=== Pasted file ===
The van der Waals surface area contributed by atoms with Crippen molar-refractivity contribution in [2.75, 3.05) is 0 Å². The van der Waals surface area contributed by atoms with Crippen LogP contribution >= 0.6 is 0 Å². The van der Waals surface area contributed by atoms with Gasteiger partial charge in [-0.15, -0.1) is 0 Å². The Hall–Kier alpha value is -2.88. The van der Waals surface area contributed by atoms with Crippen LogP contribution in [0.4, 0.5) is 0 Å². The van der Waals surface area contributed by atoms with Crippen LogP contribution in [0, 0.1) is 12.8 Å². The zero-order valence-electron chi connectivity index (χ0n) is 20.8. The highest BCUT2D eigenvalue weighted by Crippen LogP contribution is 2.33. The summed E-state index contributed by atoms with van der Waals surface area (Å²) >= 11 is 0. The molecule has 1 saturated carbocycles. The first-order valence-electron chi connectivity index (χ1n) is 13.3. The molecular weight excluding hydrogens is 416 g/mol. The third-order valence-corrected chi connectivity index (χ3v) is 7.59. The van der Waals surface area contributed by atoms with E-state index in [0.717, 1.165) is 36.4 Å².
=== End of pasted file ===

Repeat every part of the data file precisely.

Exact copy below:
The van der Waals surface area contributed by atoms with Crippen molar-refractivity contribution in [2.75, 3.05) is 0 Å². The van der Waals surface area contributed by atoms with Crippen LogP contribution >= 0.6 is 0 Å². The van der Waals surface area contributed by atoms with Gasteiger partial charge in [-0.15, -0.1) is 0 Å². The Hall–Kier alpha value is -2.88. The van der Waals surface area contributed by atoms with Crippen LogP contribution in [0.4, 0.5) is 0 Å². The van der Waals surface area contributed by atoms with Crippen LogP contribution in [0, 0.1) is 12.8 Å². The zero-order valence-electron chi connectivity index (χ0n) is 20.8. The highest BCUT2D eigenvalue weighted by Crippen LogP contribution is 2.33. The summed E-state index contributed by atoms with van der Waals surface area (Å²) >= 11 is 0. The molecule has 1 saturated carbocycles. The first-order valence-electron chi connectivity index (χ1n) is 13.3. The molecular weight excluding hydrogens is 416 g/mol. The third-order valence-corrected chi connectivity index (χ3v) is 7.59. The van der Waals surface area contributed by atoms with E-state index in [0.717, 1.165) is 36.4 Å².